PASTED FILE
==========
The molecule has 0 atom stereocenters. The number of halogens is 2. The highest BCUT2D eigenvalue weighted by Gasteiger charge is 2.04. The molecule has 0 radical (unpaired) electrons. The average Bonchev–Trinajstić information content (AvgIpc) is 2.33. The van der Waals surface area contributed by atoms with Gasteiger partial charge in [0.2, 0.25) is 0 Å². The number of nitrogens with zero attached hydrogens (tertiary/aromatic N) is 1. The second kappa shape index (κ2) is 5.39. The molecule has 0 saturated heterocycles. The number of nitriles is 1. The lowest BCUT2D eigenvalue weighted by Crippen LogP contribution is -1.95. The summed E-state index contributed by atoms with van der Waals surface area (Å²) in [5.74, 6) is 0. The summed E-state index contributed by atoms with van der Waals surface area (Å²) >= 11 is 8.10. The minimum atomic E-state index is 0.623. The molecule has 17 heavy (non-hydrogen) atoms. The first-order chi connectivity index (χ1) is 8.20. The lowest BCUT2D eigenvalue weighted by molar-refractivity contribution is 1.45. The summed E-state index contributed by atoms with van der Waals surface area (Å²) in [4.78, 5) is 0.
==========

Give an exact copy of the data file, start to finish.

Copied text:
The molecule has 0 atom stereocenters. The number of halogens is 2. The highest BCUT2D eigenvalue weighted by Gasteiger charge is 2.04. The molecule has 0 radical (unpaired) electrons. The average Bonchev–Trinajstić information content (AvgIpc) is 2.33. The van der Waals surface area contributed by atoms with Gasteiger partial charge in [0.2, 0.25) is 0 Å². The number of nitrogens with zero attached hydrogens (tertiary/aromatic N) is 1. The second kappa shape index (κ2) is 5.39. The molecule has 0 saturated heterocycles. The number of nitriles is 1. The lowest BCUT2D eigenvalue weighted by Crippen LogP contribution is -1.95. The summed E-state index contributed by atoms with van der Waals surface area (Å²) in [5.74, 6) is 0. The summed E-state index contributed by atoms with van der Waals surface area (Å²) >= 11 is 8.10. The minimum atomic E-state index is 0.623. The molecule has 17 heavy (non-hydrogen) atoms. The first-order chi connectivity index (χ1) is 8.20. The lowest BCUT2D eigenvalue weighted by molar-refractivity contribution is 1.45. The summed E-state index contributed by atoms with van der Waals surface area (Å²) in [4.78, 5) is 0.